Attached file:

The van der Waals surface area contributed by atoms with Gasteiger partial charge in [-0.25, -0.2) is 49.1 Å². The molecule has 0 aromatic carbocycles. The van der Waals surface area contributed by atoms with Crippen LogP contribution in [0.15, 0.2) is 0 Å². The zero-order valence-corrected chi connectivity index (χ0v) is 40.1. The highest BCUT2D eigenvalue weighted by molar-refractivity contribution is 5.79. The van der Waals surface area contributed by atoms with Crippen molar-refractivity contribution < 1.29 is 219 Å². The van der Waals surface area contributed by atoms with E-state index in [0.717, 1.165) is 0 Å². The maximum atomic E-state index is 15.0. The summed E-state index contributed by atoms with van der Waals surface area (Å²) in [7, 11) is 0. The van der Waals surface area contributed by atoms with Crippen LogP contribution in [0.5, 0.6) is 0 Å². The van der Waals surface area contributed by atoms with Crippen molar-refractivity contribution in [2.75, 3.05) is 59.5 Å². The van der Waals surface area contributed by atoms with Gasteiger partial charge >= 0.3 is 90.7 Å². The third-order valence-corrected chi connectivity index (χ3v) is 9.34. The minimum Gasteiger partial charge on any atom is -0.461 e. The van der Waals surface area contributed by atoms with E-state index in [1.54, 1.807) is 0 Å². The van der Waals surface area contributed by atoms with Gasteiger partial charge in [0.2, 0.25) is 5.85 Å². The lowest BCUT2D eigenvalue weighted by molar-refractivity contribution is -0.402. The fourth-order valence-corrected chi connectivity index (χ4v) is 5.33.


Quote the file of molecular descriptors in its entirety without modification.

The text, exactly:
The van der Waals surface area contributed by atoms with Gasteiger partial charge in [-0.25, -0.2) is 49.1 Å². The molecule has 0 aromatic carbocycles. The van der Waals surface area contributed by atoms with Crippen LogP contribution in [0.15, 0.2) is 0 Å². The zero-order valence-corrected chi connectivity index (χ0v) is 40.1. The highest BCUT2D eigenvalue weighted by molar-refractivity contribution is 5.79. The van der Waals surface area contributed by atoms with Crippen molar-refractivity contribution < 1.29 is 219 Å². The van der Waals surface area contributed by atoms with E-state index in [0.717, 1.165) is 0 Å². The maximum atomic E-state index is 15.0. The summed E-state index contributed by atoms with van der Waals surface area (Å²) in [7, 11) is 0. The van der Waals surface area contributed by atoms with Crippen LogP contribution in [0.5, 0.6) is 0 Å². The van der Waals surface area contributed by atoms with Crippen molar-refractivity contribution in [2.75, 3.05) is 59.5 Å². The van der Waals surface area contributed by atoms with Gasteiger partial charge >= 0.3 is 90.7 Å². The third-order valence-corrected chi connectivity index (χ3v) is 9.34. The minimum Gasteiger partial charge on any atom is -0.461 e. The van der Waals surface area contributed by atoms with E-state index in [1.54, 1.807) is 0 Å². The van der Waals surface area contributed by atoms with Gasteiger partial charge in [0.2, 0.25) is 5.85 Å². The lowest BCUT2D eigenvalue weighted by molar-refractivity contribution is -0.402. The fourth-order valence-corrected chi connectivity index (χ4v) is 5.33.